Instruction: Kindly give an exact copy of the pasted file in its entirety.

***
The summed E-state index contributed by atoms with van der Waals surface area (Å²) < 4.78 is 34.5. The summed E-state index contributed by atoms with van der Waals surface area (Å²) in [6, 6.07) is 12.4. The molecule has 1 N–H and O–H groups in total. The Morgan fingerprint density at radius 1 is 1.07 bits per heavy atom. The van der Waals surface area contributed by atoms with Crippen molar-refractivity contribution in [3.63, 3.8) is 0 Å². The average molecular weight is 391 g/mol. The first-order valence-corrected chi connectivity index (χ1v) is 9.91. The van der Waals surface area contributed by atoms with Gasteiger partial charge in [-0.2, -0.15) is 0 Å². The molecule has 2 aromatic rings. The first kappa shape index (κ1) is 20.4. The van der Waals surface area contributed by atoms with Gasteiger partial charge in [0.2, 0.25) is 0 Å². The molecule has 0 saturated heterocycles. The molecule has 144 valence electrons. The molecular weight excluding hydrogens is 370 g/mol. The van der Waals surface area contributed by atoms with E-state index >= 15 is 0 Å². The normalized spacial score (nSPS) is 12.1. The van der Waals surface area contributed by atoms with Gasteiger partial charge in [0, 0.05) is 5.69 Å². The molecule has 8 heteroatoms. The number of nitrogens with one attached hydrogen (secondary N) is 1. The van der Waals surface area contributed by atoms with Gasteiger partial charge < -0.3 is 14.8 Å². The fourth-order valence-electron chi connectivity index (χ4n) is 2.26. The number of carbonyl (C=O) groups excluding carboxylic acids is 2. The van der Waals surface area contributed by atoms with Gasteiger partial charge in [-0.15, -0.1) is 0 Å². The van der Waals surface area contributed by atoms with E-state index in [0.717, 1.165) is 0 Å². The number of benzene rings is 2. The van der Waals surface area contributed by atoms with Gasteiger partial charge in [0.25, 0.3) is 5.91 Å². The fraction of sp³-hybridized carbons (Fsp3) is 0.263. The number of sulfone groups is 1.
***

The summed E-state index contributed by atoms with van der Waals surface area (Å²) < 4.78 is 34.5. The summed E-state index contributed by atoms with van der Waals surface area (Å²) in [6, 6.07) is 12.4. The molecule has 1 N–H and O–H groups in total. The Morgan fingerprint density at radius 1 is 1.07 bits per heavy atom. The van der Waals surface area contributed by atoms with Crippen molar-refractivity contribution in [3.63, 3.8) is 0 Å². The average molecular weight is 391 g/mol. The first-order valence-corrected chi connectivity index (χ1v) is 9.91. The van der Waals surface area contributed by atoms with Gasteiger partial charge in [-0.2, -0.15) is 0 Å². The molecule has 2 aromatic rings. The first kappa shape index (κ1) is 20.4. The van der Waals surface area contributed by atoms with Gasteiger partial charge in [0.2, 0.25) is 0 Å². The molecule has 0 saturated heterocycles. The molecule has 144 valence electrons. The molecular weight excluding hydrogens is 370 g/mol. The van der Waals surface area contributed by atoms with E-state index >= 15 is 0 Å². The normalized spacial score (nSPS) is 12.1. The van der Waals surface area contributed by atoms with Gasteiger partial charge in [0, 0.05) is 5.69 Å². The molecule has 8 heteroatoms. The number of nitrogens with one attached hydrogen (secondary N) is 1. The van der Waals surface area contributed by atoms with Gasteiger partial charge < -0.3 is 14.8 Å². The fourth-order valence-electron chi connectivity index (χ4n) is 2.26. The number of carbonyl (C=O) groups excluding carboxylic acids is 2. The van der Waals surface area contributed by atoms with Gasteiger partial charge in [-0.15, -0.1) is 0 Å². The van der Waals surface area contributed by atoms with E-state index in [0.717, 1.165) is 0 Å². The number of benzene rings is 2. The van der Waals surface area contributed by atoms with Gasteiger partial charge in [0.25, 0.3) is 5.91 Å². The fraction of sp³-hybridized carbons (Fsp3) is 0.263. The number of sulfone groups is 1.